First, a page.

About 250,000 Bangladeshi workers have gone to the Emirates since 2021 as migrants. However, many times more Bangladeshi workers have migrated to Saudi Arabia than that. According to the data of Bangladesh Bureau of Employment and Training (BMET), 38,85,375 Bangladeshi workers migrated to Saudi Arabia in the last two decades from 2004 to this year. Of these, about 1.6 million have gone in the last three years. However, the flow of remittances from the country has not increased at this time, but it is facing a disaster. Three years ago, i.e. in the financial year 2020-21, remittances from Saudi Arabia came to the country at $572.14 million. Since then, the flow has been decreasing continuously. In the financial year 2021-22, the expatriate income came to $454.19 crore, but in the last financial year it came down to $376,53 crore. And in the current financial year, the situation is facing more disaster. In the first nine months of the fiscal year 2023-24, remittances from Saudi Arabia were only $196.69 million.
All parties say that even though a record number of Bangladeshi workers have migrated to Saudi Arabia, a significant number of them are now unemployed. Many get jobs but the pay is much less than expected. At the end of the month, many Bangladeshi workers do not have surplus money to send home due to the rising cost of living. Again, the income of a large part of Bangladeshis living in Saudi Arabia is going to the hands of hundi traders. Expatriates have also become interested in sending money through hundi as the dollar rate is higher than through banking channels. It is also known that some influential Bangladeshi businessmen have built this bustling business of hundi around expatriates living in Saudi Arabia.
Bangladeshi Abu Bakar runs an electrical goods shop in Jeddah, Saudi Arabia. Talking about the plight of expatriates, he told, “The old cities and markets of the whole of Saudi Arabia are being demolished. The government wants to build a modern city and market in the demolished area. Many Bangladeshi entrepreneurs had businesses or shops in these areas. These traders used to send the most remittances from Saudi Arabia to the country. Due to the demolition or closure of hundreds of old markets, the income of Bangladeshis has decreased significantly. On the other hand, the Saudi government has imposed various restrictions on the trade and work of foreign workers by law.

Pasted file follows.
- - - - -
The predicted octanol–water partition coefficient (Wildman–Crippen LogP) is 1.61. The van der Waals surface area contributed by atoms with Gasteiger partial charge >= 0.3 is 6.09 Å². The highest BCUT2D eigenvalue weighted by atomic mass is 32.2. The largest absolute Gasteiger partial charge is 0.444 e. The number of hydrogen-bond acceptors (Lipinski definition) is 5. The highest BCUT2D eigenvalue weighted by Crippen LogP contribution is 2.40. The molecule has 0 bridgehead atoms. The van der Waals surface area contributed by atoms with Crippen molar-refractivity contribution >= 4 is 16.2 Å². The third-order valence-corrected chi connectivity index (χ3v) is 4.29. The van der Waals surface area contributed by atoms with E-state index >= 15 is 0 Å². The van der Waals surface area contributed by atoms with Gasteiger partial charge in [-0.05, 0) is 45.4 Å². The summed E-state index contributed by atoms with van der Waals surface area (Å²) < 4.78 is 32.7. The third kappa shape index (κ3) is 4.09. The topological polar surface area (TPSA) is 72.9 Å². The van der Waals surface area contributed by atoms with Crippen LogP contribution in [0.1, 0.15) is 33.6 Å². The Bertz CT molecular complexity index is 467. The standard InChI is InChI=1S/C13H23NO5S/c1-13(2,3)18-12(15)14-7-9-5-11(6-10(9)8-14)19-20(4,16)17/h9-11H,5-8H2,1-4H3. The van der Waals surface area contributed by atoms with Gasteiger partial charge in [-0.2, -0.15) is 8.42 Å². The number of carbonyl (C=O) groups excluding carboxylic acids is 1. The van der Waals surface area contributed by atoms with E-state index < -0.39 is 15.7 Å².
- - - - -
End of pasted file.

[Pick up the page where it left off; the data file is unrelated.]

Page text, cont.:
These laws also have an impact on the decrease in the income of Bangladeshis.
A large part of remittances sent by expatriates from Middle Eastern countries including Saudi Arabia comes to the country through Islami Bank Bangladesh Plc. The bank’s managing director Muhammad Munirul Mawla told, “The flow of remittances coming through our bank is normal. Trying to bring more. Saudi Arabian expats are required to send remittances directly through the bank. And the country’s bank regulations have been changed. Now expatriates have to deposit money in the bank only after showing the source of income.
However, a top executive of a private bank said on condition of anonymity that the remittances of Bangladeshi expatriates in Saudi Arabia are now in the hands of big hundi traders. They collect money from expatriates. He is negotiating with the country’s banks on the value of the dollar by increasing that figure. If the price is high, they sell it to the bank, otherwise they sell it to the hundi.
Expatriate Bangladeshis sent a total of $2,191 crores or $21.91 billion as remittances to the country last year. And last year remittances came to the country $21.28 billion. Accordingly, expatriates sent more than $630 million in remittances in the outgoing year. In this case, the growth in remittances in 2023 has been 2.96 percent. Although last year a record 13 lakh 5 thousand 453 Bangladeshis migrated in search of livelihood. In 2022, the number of Bangladeshi immigrants was 11 lakh 35 thousand 873. That is, in the last two years, more than 24 lakh Bangladeshis went abroad for work, but the remittance did not increase accordingly. In the first three months of this year, another 236,000 Bangladeshi workers have migrated.